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From "Dan Diephouse" <...@envoisolutions.com>
Subject Re: Http Authentication Policy
Date Mon, 12 Mar 2007 18:30:09 GMT
I think the idea is that a UserPassSupplier could pull information from a
variety of sources. I might want instantiate my supplier with a reference to
my database, in which case I could define my supplier as a bean in spring,
and then just reference that bean on the conduit:

<http:conduit userPassSupplier="#fooSupplier"/>

<bean id="fooSupplier">
  <constructor-arg><ref>dataSource</ref></constructor-arg>
</bean>

Or I could be completely misunderstanding what you are talking about :-)

- Dan

On 3/12/07, Polar Humenn <phumenn@iona.com> wrote:
>
> As Fred mentioned the difference between Own and Received Credentials in
> an effort to maintain separation from "configuration" and "rutime
> attributes", I would like to make a distinction of what is
> "configuration" and what is "policy". There may be a fine line that I'm
> sure will insight arguments :)
>
> "Configuring" an http-conduit to use a particular UserPassSupplier is
> what I would consider "configuration" and seems to be an acceptable use
> of Spring configuration (for those things the code writer and the
> deployment engineer know need to be configured apriori).
>
> However, placing things like "reactive" authorization "policy" in a the
> "configuration" space seems to muddle the waters between this
> separation.  I would like to see spring used at the conduit layer to
> "hook" together the various components needed to get the job done, and
> have those components query various policy structures if need be.
>
> Why does a conduit need to "configured" with anything more than a
> particular UserPassSupplier?
>
> Cheers,
> -Polar
>
>
>
> Fred Dushin wrote:
> >
> > On Mar 12, 2007, at 7:04 AM, Glynn, Eoghan wrote:
> >
> >> Yep, fair point about the UserPassSupplier possibly requiring more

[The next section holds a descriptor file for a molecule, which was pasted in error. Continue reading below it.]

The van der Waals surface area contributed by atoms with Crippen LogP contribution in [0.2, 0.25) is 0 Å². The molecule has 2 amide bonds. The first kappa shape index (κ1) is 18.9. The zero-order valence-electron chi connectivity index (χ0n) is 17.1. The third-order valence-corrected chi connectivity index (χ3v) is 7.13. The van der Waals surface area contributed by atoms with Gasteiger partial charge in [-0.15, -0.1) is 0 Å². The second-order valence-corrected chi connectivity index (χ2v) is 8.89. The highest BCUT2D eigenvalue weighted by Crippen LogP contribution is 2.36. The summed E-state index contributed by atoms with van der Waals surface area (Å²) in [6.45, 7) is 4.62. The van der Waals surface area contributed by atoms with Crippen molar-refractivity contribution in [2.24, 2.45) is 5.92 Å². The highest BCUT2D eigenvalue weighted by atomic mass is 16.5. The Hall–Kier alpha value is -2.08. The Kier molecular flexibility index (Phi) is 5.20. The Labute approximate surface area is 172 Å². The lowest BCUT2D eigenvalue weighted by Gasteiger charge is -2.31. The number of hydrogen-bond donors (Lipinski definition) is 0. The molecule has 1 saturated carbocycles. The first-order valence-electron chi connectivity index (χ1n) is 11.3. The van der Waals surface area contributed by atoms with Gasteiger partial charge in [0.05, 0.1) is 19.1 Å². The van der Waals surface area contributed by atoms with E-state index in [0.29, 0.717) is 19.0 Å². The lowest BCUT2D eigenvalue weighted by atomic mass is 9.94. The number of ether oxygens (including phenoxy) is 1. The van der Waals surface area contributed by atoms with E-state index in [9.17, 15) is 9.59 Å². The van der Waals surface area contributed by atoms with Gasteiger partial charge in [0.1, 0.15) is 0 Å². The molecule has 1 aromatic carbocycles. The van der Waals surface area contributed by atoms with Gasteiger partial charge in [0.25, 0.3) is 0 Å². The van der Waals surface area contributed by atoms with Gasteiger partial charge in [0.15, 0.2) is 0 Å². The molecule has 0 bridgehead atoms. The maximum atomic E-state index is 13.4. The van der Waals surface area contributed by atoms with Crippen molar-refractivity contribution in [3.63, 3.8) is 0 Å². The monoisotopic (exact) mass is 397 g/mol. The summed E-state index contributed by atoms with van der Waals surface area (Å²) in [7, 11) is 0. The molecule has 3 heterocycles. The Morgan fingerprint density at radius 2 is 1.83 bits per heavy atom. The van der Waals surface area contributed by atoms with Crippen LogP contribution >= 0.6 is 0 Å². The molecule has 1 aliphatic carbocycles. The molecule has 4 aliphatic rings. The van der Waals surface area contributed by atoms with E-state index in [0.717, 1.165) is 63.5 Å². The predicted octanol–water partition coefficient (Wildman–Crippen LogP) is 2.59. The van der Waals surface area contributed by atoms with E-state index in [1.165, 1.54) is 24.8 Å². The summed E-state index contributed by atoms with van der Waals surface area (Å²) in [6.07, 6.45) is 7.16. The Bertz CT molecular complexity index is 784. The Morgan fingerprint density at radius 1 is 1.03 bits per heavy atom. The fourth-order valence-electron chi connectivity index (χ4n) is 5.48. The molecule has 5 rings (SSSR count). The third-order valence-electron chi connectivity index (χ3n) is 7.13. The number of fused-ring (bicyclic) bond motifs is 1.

> >> context than could be provided via a simple no-arg ctor called via
> >> Class.forName().
> >>
> >> This could be addressed by making the UserPassSupplier a Spring bean
> (so
> >> that its dependencies are injected), but then <ref>erring to this bean
> >> from within the AuthPolicy of the http-conduit bean (so that the
> >> UserPassSupplier is now a dependency of the http-conduit bean, as
> >> opposed to a completely free-standing bean).
> >
> > Excellent -- this seems workable to me.  Another option would of
> > course be to dynamically load and instantiate via a more "interesting"
> > ctor, but I am beginning to understand the benefits of Spring here --
> > defining said ctor would require definition of some sort of contract
> > ("You must define a public ctor that takes a map, such that ...
> > etc").  With a bean, it's all more or less done for you (if you can
> > figure out what "it" is :)
> >
> >
> >> Yep, good point, we should probably replace the reuse of
> >> AuthorizationPolicy in the receiving context, with a separate
> >> AuthorizationContext or somesuch.
> >
> > Yes, let's make sure things in the "configuration" namespace are used
> > for configuration, not for anything else.
> >
> >> But if you want to go ahead and consolidate the common elements of
> these
> >> policies into a single base type, I'd be +1.
> >
> > Sure, I'll try -- I also at one point tried to generate my own PKCS12
> > file and trustdb, but ran into a wall.  I'll try to revitalize that
> > effort, at well, and document what I find are the requirements.  My
> > first pass failed for reasons I could not explain.
> >
> > -Fred
>
>


-- 
Dan Diephouse
Envoi Solutions
http://envoisolutions.com | http://netzooid.com/blog

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